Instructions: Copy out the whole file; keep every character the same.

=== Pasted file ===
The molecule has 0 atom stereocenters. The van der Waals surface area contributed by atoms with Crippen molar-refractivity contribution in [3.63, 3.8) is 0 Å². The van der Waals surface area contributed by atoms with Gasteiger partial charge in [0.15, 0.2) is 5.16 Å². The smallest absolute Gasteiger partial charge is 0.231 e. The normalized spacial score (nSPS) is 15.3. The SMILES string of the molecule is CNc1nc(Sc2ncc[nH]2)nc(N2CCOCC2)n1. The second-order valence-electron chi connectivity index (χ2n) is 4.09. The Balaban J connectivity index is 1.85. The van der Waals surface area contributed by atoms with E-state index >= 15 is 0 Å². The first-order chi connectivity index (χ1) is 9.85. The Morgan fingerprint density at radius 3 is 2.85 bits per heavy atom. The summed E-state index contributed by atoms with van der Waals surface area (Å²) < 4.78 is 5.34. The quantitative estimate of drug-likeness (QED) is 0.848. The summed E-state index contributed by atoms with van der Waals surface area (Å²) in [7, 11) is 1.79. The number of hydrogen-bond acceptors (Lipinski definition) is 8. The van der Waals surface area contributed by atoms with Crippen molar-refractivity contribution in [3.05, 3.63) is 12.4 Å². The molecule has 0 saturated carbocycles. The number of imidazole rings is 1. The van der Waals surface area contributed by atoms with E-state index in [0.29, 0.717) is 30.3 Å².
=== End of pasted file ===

The molecule has 0 atom stereocenters. The van der Waals surface area contributed by atoms with Crippen molar-refractivity contribution in [3.63, 3.8) is 0 Å². The van der Waals surface area contributed by atoms with Gasteiger partial charge in [0.15, 0.2) is 5.16 Å². The smallest absolute Gasteiger partial charge is 0.231 e. The normalized spacial score (nSPS) is 15.3. The SMILES string of the molecule is CNc1nc(Sc2ncc[nH]2)nc(N2CCOCC2)n1. The second-order valence-electron chi connectivity index (χ2n) is 4.09. The Balaban J connectivity index is 1.85. The van der Waals surface area contributed by atoms with E-state index >= 15 is 0 Å². The first-order chi connectivity index (χ1) is 9.85. The Morgan fingerprint density at radius 3 is 2.85 bits per heavy atom. The summed E-state index contributed by atoms with van der Waals surface area (Å²) < 4.78 is 5.34. The quantitative estimate of drug-likeness (QED) is 0.848. The summed E-state index contributed by atoms with van der Waals surface area (Å²) in [7, 11) is 1.79. The number of hydrogen-bond acceptors (Lipinski definition) is 8. The van der Waals surface area contributed by atoms with Crippen molar-refractivity contribution in [3.05, 3.63) is 12.4 Å². The molecule has 0 saturated carbocycles. The number of imidazole rings is 1. The van der Waals surface area contributed by atoms with E-state index in [0.29, 0.717) is 30.3 Å².